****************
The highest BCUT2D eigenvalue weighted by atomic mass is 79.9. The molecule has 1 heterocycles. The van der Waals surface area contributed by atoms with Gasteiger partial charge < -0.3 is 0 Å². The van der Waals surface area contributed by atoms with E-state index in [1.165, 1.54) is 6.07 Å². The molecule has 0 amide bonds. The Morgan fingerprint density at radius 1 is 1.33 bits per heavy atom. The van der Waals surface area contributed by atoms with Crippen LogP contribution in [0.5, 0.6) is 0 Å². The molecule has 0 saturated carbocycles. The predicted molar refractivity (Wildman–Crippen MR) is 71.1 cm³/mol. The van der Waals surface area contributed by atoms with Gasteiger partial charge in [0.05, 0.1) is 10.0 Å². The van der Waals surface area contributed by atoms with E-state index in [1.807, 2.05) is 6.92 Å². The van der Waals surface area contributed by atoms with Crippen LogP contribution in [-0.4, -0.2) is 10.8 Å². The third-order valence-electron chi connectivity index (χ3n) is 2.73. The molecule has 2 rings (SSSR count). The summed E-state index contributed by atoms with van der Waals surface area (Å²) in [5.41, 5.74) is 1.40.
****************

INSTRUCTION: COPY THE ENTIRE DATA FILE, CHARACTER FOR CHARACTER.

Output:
The highest BCUT2D eigenvalue weighted by atomic mass is 79.9. The molecule has 1 heterocycles. The van der Waals surface area contributed by atoms with Gasteiger partial charge < -0.3 is 0 Å². The van der Waals surface area contributed by atoms with E-state index in [1.165, 1.54) is 6.07 Å². The molecule has 0 amide bonds. The Morgan fingerprint density at radius 1 is 1.33 bits per heavy atom. The van der Waals surface area contributed by atoms with Crippen LogP contribution in [0.5, 0.6) is 0 Å². The molecule has 0 saturated carbocycles. The predicted molar refractivity (Wildman–Crippen MR) is 71.1 cm³/mol. The van der Waals surface area contributed by atoms with Gasteiger partial charge in [0.05, 0.1) is 10.0 Å². The van der Waals surface area contributed by atoms with E-state index in [1.807, 2.05) is 6.92 Å². The van der Waals surface area contributed by atoms with Crippen LogP contribution in [-0.4, -0.2) is 10.8 Å². The third-order valence-electron chi connectivity index (χ3n) is 2.73. The molecule has 2 rings (SSSR count). The summed E-state index contributed by atoms with van der Waals surface area (Å²) in [5.41, 5.74) is 1.40.